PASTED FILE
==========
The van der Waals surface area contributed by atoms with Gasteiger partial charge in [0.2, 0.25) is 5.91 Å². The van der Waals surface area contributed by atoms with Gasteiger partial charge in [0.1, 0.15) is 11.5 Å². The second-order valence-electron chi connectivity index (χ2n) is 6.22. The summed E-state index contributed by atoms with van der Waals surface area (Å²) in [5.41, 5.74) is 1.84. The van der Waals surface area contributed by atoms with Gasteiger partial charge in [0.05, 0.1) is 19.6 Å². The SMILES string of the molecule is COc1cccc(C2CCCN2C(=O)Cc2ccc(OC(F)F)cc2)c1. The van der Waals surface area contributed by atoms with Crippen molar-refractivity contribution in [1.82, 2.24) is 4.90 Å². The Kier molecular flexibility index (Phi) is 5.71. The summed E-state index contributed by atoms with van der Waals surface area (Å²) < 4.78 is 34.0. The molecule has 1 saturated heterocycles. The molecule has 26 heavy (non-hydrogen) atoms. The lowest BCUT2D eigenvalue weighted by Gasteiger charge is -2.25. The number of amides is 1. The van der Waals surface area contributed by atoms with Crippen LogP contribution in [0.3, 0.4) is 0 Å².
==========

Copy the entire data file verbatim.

The van der Waals surface area contributed by atoms with Gasteiger partial charge in [0.2, 0.25) is 5.91 Å². The van der Waals surface area contributed by atoms with Gasteiger partial charge in [0.1, 0.15) is 11.5 Å². The second-order valence-electron chi connectivity index (χ2n) is 6.22. The summed E-state index contributed by atoms with van der Waals surface area (Å²) in [5.41, 5.74) is 1.84. The van der Waals surface area contributed by atoms with Gasteiger partial charge in [0.05, 0.1) is 19.6 Å². The SMILES string of the molecule is COc1cccc(C2CCCN2C(=O)Cc2ccc(OC(F)F)cc2)c1. The van der Waals surface area contributed by atoms with Crippen molar-refractivity contribution in [1.82, 2.24) is 4.90 Å². The Kier molecular flexibility index (Phi) is 5.71. The summed E-state index contributed by atoms with van der Waals surface area (Å²) < 4.78 is 34.0. The molecule has 1 saturated heterocycles. The molecule has 26 heavy (non-hydrogen) atoms. The lowest BCUT2D eigenvalue weighted by Gasteiger charge is -2.25. The number of amides is 1. The van der Waals surface area contributed by atoms with Crippen LogP contribution in [0.3, 0.4) is 0 Å².